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Summer of discontent in Sakhri Nate

Tuesday, 26 April 2011 - 3:00am IST | Place: Mumbai | Agency: dna

Tabrez Sayekar a fisherman from Sakhri Nate village was killed in police firing. He was with several other fishermen from his village protesting against an upcoming nuclear power plant at nearby Jaitapur.

"Wrap each one in a newspaper sheet and keep them all in an airtight cardboard box covered in dry grass for 6 days before you eat  them,” a mango grower in Musakaji advises us. Musakaji  is just a few kilometres away from Sakhri Nate village where a fisherman Tabrez Sayekar was killed in police firing. Tabrez with several other fishermen from his village was part of a crowd protesting against an upcoming nuclear power plant at nearby Jaitapur. Police fired in the air to disperse the crowd and, as it always happens, not one but 3 bullets pierced Tabrez’s body.

Before his burial the mullah of the biggest of the 5 village mosques announced, “Tabrez ki shahadat ko duniya dekh rahi hai.” I’m not sure about the world, but Union environment minister Jairam Ramesh probably took note of Tabrez’s death after a week and called for “pause” on the Jaitapur nuclear power project.
A childhood friend tells us that 30-year-old Tabrez was never a troublemaker. He stayed away from fights all his life. “So what was he doing with a mob which allegedly assaulted policemen, torched their vehicles and attacked the village police station,” I ask. “We are fishermen. Our living is being snatched away from us. Only 6 months ago Tabrez took a loan to buy his own fishing boat. This power project is going to change the ecology of the sea.

There will be no fish for us to catch. How will we survive? This was the sole reason for Tabrez joining the protesters. We are not in favour of violence. Some mischievous elements initiated the violence and got away when things went out of control,” he argues. So who were these elements? Do they belong to a political party? Tabrez’s friend keeps mum.

The previous day, at the funeral I saw some men travelling in SUVs, clothed in white, starched shirt-pants, wearing tilaks on their foreheads. They visited the bereaved family. My colleague told me they are Shiv Sena leaders. Some of them were locals. Others had come all the way from Mumbai. A fortnight ago Shiv Sena held a huge rally in the area. People from all over Maharashtra were ferried here along with representatives of the media. Shiv Sena executive president Uddhav Thackeray himself addressed the rally. “Where is Uddhav now? Why hasn’t he come?” I question. “He is vacationing in Kanha National Park in Madhya Pradesh. But he is monitoring the situation from there,” I’m informed. Another villager tells me that visiting Sena leaders have given Rs2 lakh in cash to Tabrez’s family.

On the way to the project site, I notice the rocks alongside the narrow hilly roads have been cut so that the huge machinery required for the project can be brought there. Obviously, the people’s opinion doesn’t count much for a democratic government. It prefers broadening the roads for machinery before taking its own people into confidence. Villagers tell us how a government officer, specially posted in the area to remove all the obstacles related to 9,900 MW nuclear power project, bluntly tells them that the choice is clear: take the compensation on offer or take a bullet. It is said to be a pet project of the state chief minister as well as of the prime minister. Fortunately, neither needs to worry about direct elections.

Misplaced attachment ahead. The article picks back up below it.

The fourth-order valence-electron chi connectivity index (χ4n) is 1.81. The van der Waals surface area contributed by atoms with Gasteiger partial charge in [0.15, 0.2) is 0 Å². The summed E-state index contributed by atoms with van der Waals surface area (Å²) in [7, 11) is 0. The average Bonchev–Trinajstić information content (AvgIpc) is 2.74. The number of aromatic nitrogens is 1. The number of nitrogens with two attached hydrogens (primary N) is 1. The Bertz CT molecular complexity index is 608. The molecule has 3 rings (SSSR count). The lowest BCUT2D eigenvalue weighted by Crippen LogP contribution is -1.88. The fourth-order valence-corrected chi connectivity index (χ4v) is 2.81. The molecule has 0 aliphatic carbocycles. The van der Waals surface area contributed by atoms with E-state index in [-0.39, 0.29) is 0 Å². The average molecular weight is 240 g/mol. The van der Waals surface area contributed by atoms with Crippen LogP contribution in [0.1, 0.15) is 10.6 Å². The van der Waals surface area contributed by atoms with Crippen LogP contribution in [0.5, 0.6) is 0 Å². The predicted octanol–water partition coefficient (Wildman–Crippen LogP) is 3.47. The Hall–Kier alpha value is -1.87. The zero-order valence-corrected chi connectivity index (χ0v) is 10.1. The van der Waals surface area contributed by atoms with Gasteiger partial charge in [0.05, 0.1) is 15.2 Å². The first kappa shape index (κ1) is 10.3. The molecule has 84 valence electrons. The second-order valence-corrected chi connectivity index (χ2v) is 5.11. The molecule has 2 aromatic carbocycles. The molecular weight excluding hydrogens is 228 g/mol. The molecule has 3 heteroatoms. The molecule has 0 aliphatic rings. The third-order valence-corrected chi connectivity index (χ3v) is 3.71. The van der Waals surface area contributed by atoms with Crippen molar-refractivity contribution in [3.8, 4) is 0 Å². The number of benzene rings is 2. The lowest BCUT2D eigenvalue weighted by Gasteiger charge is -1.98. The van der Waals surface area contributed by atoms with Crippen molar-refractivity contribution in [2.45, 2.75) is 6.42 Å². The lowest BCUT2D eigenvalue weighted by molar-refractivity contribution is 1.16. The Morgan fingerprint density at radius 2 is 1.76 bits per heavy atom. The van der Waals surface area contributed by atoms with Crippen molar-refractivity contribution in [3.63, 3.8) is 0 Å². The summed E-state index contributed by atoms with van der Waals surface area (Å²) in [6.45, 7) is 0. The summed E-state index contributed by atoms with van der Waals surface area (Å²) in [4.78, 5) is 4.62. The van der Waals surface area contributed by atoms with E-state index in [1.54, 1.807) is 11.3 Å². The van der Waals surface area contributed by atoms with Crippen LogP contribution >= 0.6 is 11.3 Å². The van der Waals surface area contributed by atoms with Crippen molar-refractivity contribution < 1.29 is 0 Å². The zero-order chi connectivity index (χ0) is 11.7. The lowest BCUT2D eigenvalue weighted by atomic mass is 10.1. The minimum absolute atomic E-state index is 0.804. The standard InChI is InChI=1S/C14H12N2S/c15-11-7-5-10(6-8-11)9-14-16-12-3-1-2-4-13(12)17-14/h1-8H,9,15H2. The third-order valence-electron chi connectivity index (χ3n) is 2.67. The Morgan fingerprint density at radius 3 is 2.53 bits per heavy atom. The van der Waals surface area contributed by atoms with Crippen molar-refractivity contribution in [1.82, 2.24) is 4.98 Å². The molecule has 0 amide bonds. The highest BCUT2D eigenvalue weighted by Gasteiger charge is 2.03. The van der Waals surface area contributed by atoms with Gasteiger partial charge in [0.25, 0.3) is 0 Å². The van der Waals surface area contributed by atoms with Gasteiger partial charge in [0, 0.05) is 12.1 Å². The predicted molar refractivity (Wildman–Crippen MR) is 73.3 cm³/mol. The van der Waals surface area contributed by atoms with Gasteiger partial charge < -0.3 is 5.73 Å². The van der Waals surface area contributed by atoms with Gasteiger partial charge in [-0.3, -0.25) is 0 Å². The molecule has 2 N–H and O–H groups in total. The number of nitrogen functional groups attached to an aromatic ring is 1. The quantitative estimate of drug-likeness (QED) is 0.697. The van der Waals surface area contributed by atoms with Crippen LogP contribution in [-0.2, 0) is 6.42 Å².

The only things that can be seen at the project site are a board and a makeshift shed. The place is full of policemen who look bored and worried at the same time. They stop us and check our credentials before posing for our photographer. A dejected sub-inspector asks us about recent developments. He wants to know what the villagers are up to. Are they planning more agitations? What is the collector saying? Is there any news from the state capital? He seems tired of protecting 968 hectares of barren land. The only sound he has been hearing for the past several nights has been the noise of waves lapping the shore 27 metres below the plateau he is standing upon. He is also disturbed that one of his senior officers was severely injured during the violent protest and had to be airlifted to Mumbai for treatment. I find him not at all excited about protecting a project site which, once completed, is going to be world’s largest nuclear power plant.

Our driver Firoz, who can’t see properly at night and was caught napping twice while driving, now hardly gets a chance to drive the car. Perhaps afraid of the “MNS style of politics”, he tells everyone his native place is near Kolkata though his accent reveals he is from Bihar. With nothing else to do, he tries to understand what’s happening here. Contrary to Tabrez’s childhood friend, Firoz thinks the villagers will not sit idle. As an expert sting reporter he gathers information from the villagers and passes it on to me. According to him  the villagers think the recent nuclear crisis in Japan is timely warning from the Supreme Being against the project. The protestors are in no mood to relent and will continue to oppose the project till it is scrapped.

I think the mango grower of Musakaji  was right. If the resentment of the people of Jaitapur is kept wrapped in the support of the media, covered with the government’s  apathy,  it will ripen soon and may turn into a full-fledged movement resulting, forcing the project to be scrapped or shifted, as it usually happens when the government approaches the aam aadmi only when he takes the law into his own hands.

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